The prospect of high fuel charges for the record-breaking cold raises the important question of basic household management. Why didn't SGG's "pastor" budget the money to cover the costs? More to the point, why did His Incompetency buy the replacement organ in addition to vacationing in Mexico and Florida when he knew big heating bills were just around the corner?

No one's going to bail out the hard-scrabble, shivering Gerties when the Duke Energy bill nests like a monstrous, black bird of prey in their shabby mailboxes. They had to sacrifice to make certain they'd have money in the bank to pay the utility company. Many cultling families will have to cut back on small but coveted luxuries and longed-for vacations this year, so why can't Big-Spendin' Dan? The money he and Checkie are raising for that replacement organ -- $5,000 - $6,000 -- could have covered the obligation. And if more were needed, that could have come from the airfare and land expenses for the Dirtbag's two winter vacations. Why can't Dannie, that pontificulus esuriens, learn to live within his means? The faithful have to.

We're willing to wager that "One Hand" has experienced (or anticipated) some resistance to the organ purchase, for he found it necessary to add the patently defensive sentence, "The old organ really is old, and slowly dying." From what we've been told, Checkie could have frugally prolonged the life of the old instrument instead of purchasing a replacement -- and a second-hand replacement at that.  However, the Checkmeister, always in search of novelty and gratification, characteristically decided to pull the plug and withhold life support. Sound familiar?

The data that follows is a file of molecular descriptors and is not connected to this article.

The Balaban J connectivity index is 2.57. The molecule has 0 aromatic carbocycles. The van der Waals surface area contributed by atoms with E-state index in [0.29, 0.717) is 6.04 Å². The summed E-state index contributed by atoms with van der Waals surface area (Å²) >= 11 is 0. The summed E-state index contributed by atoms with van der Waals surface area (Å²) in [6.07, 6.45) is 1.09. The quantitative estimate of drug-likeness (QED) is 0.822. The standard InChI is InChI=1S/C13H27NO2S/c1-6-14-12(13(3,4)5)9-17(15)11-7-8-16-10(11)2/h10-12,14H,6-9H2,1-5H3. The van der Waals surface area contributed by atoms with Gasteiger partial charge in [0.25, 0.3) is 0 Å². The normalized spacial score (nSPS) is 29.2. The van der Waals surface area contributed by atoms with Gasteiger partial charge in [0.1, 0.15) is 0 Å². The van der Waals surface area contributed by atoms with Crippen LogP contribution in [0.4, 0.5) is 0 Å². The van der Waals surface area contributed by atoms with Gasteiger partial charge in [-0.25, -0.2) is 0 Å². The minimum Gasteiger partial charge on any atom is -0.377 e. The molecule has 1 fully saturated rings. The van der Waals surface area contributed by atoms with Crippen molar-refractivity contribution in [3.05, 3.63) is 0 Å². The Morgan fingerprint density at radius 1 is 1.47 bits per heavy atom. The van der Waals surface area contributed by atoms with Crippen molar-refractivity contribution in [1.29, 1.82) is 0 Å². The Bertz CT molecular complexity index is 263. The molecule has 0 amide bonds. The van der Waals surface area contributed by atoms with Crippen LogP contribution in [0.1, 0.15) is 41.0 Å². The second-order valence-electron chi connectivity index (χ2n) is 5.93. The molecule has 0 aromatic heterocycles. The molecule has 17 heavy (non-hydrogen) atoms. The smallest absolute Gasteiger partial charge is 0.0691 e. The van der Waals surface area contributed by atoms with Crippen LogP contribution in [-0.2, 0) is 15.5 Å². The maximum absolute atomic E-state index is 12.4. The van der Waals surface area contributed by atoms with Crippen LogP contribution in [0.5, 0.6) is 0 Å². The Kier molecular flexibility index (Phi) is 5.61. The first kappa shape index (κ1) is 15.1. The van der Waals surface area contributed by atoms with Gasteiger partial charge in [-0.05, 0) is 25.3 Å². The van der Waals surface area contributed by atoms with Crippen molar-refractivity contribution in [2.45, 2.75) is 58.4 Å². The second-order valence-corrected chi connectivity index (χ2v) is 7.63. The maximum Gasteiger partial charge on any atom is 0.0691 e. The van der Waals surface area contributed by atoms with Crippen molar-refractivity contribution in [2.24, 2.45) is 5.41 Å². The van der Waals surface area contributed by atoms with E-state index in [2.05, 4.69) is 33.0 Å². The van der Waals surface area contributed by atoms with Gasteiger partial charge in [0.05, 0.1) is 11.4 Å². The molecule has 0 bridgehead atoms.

On top of the new organ expenditure and looming heating bills, Deacon Dan informs us the rabies-vector vermin are back: 
The beasts have returned to our walls. Poor devils, I’m sure the cold drove them to it... Who could resist? Maybe a kind soul will bait the traps again and bear away the little invaders.
We remember Dannie's telling us a few weeks back that professional exterminators had been summoned to rid the crumbling cult center of the filthy, invading raccoons. Why can't the wildlife-control company be called back? Didn't they give a guarantee? If they didn't, isn't there enough money to schedule a follow-up visit? Deacon Dan had better do something quickly because March is still raccoon breeding season.

And why, may we ask, does someone else have to bait the traps? Why can't Lurch, Uneven Steven McFaker, the Forlorn Finn, or Tony Baloney help out a little? It can't be that hard to learn to set and bait a trap, and then dispose of the contents, dead or alive. We hear marshmallows are a critter favorite. There may be some left over from last summer's cult bonfire orgy, unless the army of mice settled in at the priests' quarters got 'em.

It's time for all high-flying Traddie clerics and prelatasters to come down to the real world to see how decent people live and work. Do yourselves -- and them -- a favor: